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DETROIT-A new plan to redevelop the 89-year-old Tiger Stadium into a $200-million mixed-use multifamily and retail project will be unveiled today, according to Detroit planning department officials. Sylvia Crawford, a city spokeswoman, says a developer she declines to name has made a commitment to produce its plan Friday.

Her department is overseeing the reuse of the stadium, vacant now that the Tigers are playing at the new Comerica Park a few blocks away in Downtown.

“They have the capacity to carry the plan through. They’ve demonstrated the ability to secure $200 million,” Crawford tells GlobeSt.com.

She says the project has nothing to do with a recent proposal by Michigan and Trumbell LLC, run by president Peter Comstock Riley. The company has presented a plan to the city council to lease out the field for a minor-league baseball team. The lease would be for $120,000, and a $1-cut from each ticket sold.

That project is still just a proposal, Crawford says. Her department will continue to try to find a reuse for the stadium until the council says otherwise. If Riley’s company is successful, then her department will back off and the city’s civic center department, which oversees management of city entertainment venues, would take over, she explains.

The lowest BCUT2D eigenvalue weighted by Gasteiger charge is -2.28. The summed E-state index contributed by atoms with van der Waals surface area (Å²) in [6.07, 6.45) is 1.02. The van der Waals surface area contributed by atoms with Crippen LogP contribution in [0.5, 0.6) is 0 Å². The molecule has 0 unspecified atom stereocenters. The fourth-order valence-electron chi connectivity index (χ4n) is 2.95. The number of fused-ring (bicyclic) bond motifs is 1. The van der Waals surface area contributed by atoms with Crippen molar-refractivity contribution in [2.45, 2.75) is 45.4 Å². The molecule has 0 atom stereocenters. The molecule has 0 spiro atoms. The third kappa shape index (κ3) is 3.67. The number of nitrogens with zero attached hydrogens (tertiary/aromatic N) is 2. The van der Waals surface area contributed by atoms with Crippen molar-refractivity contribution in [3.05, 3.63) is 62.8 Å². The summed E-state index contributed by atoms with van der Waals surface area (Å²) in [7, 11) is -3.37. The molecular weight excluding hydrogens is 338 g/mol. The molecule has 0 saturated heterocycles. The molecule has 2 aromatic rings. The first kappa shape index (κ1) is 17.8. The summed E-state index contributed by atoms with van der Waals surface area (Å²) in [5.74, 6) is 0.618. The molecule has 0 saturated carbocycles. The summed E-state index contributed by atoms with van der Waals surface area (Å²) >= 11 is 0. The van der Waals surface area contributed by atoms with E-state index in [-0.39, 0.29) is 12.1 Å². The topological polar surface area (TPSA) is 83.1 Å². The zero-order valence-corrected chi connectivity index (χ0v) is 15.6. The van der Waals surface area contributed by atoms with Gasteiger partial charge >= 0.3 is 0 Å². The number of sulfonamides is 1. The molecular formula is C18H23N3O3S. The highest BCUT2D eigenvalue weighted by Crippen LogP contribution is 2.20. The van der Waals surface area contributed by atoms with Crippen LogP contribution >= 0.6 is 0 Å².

While the council has heard Riley’s idea, no action has been taken. Friday’sredevelopment plan will also turn some heads, Crawford predicts.

“We’re hoping to give the new plan a good look over by the time the media gets ahold of it,” she says.

While there have been many proposals tossed around to redevelop the stadium into a mixed use residential/retail complex, the city has now received figures for demolition of the stadium if no satisfactory reuse plan is adopted. Crawford says estimates to tear down the park are between $2 million to $6 million.

“Demolition has always been an option. We can’t just let the building sit and become dilapidated,” she says.

Soon after the park closed for good in September 1999, the city put out a request for proposals for the majority of the stadium to be converted into loft apartments, condominiums and retail space, with approximately 8,000 seats remaining.

The plans included recreation centers, a swimming pool and ice skating rinks.

However, every plan that has come in hasn’t cut the bill, Crawford tells GlobeSt.com.

“There just hasn’t been a proposal that has demonstrated a capacity to do a development that would be consistent with the needs of the community,” she says.

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